Libyan leader Muammar Gaddafi was enraged by the incident and told Egyptian President Anwar Sadat that he intended to order an attack against Haifa. Sadat restrained him, hinting of war plans for what was to become the Yom Kippur War and warning that such an attack by Libya would likely result in an Israeli reprisal against Libyan airfields that would only damage the ability of Arab nations to launch a combined strike. When the bodies of the victims arrived in Libya, riots erupted in Tripoli and Benghazi. Public outrage was also directed at Egypt over the failure of the Egyptian Air Force to protect the airliner, and Salah Busir's son printed leaflets blaming his father's death on Egyptian cowardice. Two days after the incident, rioters attacked the Egyptian consulate in Benghazi.[9]

Although Sadat had managed to convince Gaddafi to refrain from direct military retaliation, Gaddafi nonetheless attempted to retaliate by other means. The month after the incident, he offered Black September $10 million to blow up an El Al plane with passengers on board. On 4 April 1973, two Black September members were arrested in Rome carrying guns and hand grenades intended to be used in an attack on an El Al plane there. After this failure, Gaddafi decided to attack the Queen Elizabeth 2, which was then embarking on a special cruise from Southampton to Ashdod to commemorate the upcoming 25th anniversary of the Israeli Declaration of Independence with many Jews and other supporters of Israel aboard, among them the wife of Shimon Peres. On 17 April, Gaddafi issued an order to the commander of an Egyptian submarine that had been stationed in Libya under an Egyptian-Libyan joint defense agreement to sink the liner, claiming that under the defense agreement, the submarine and its crew were part of the Libyan armed forces and thus under his jurisdiction. The Egyptian government learned of the plan before it could be carried out. There are conflicting accounts as to how the information reached the Egyptian government, with one account stating that the submarine sent a coded message about its mission to the Egyptian naval base at Alexandria while another states that British planes detected the submarine's movements as it headed towards Malta and contacted the Egyptians. When Sadat was informed, he countermanded the order.[9]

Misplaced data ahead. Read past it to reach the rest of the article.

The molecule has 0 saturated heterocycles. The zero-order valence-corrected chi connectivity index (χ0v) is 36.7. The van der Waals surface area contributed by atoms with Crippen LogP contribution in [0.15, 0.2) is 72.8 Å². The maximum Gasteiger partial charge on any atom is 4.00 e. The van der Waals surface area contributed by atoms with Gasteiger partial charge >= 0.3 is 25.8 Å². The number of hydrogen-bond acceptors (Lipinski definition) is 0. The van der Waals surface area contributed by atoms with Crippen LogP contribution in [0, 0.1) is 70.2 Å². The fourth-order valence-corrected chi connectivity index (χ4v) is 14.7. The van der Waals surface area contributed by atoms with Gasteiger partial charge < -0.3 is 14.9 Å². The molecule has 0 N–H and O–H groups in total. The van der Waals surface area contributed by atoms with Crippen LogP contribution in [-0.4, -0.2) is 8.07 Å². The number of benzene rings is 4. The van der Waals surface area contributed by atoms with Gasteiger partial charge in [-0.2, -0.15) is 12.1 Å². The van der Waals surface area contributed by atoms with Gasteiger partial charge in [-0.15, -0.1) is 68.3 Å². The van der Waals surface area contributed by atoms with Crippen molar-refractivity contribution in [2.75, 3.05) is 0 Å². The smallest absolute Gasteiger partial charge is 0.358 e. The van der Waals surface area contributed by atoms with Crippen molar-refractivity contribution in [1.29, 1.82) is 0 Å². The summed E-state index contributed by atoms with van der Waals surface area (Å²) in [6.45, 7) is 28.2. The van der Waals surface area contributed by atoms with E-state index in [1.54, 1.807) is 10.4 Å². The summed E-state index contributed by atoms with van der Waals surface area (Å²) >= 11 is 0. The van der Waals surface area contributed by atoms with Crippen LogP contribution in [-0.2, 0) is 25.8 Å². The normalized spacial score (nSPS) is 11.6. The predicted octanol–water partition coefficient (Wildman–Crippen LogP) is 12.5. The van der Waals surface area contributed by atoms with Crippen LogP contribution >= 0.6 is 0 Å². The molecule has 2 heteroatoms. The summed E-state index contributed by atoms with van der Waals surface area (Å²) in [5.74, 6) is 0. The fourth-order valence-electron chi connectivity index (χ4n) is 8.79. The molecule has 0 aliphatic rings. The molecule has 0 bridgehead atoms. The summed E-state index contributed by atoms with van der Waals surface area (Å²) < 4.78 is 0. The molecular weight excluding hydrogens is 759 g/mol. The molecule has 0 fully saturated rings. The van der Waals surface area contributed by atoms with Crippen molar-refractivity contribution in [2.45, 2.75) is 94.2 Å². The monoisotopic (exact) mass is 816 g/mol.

See also


  1. ^ Accident description at the Aviation Safety Network
  2. ^ a b c
    "Libyan airliner shot down over Sinai (part 1 of 2)". Flight International. 3338 (103): 276. 1 March 1973. Archived from the original on 24 March 2018.

    "Libyan airliner shot down over Sinai (part 2 of 2)". Flight International. 3338 (103): 277. 1 March 1973. Archived from the original on 24 March 2018.

  3. ^ a b c d e f g
    "Libyan Arab Airlines Flight 114 was lost over Sinai Desert". The Journal. 23 January 1973.

    "Libyan flight lost over Sinai". The Journal. 23 February 1973. p. 19.

  4. ^ a b c Omer-Man, Michael (25 February 2011). "IAF shoots down Libyan Flight 114". The Jerusalem Post. Archived from the original on 31 January 2017.
  5. ^ a b c Gero, David (2006). Aviation Disasters: The World's Major Civil Airliner Crashes Since 1940 (4th ed.). pp. 116–117. ISBN 0-7509-3146-9.
  6. ^ a b c d e f g John T. Phelps (Maj.) (Winter 1985). "Aerial intrusions by Civil and Military Aircraft in a Time of Peace" (PDF). Military Law Review. Judge Advocate General's School, U.S. Army. 107: 255–303. Archived (PDF) from the original on 22 February 2020.
  7. ^ Terence Smith (22 February 1973). "Israelis down a Libyan Airliner in the Sinai, killing at least 74; say it ignored warnings to land". The New York Times.
  8. ^ اكتشف 10 معلومات عن الوزير الليبي الذي استشهد في اعتداء إسرائيلي. (in Arabic). 10 September 2018.
  9. ^ a b c Posner, Steve: Israel Undercover, pg. 83-84
  10. ^ "The Day - Google News Archive Search". 24 February 1973. Retrieved 21 February 2021.

External links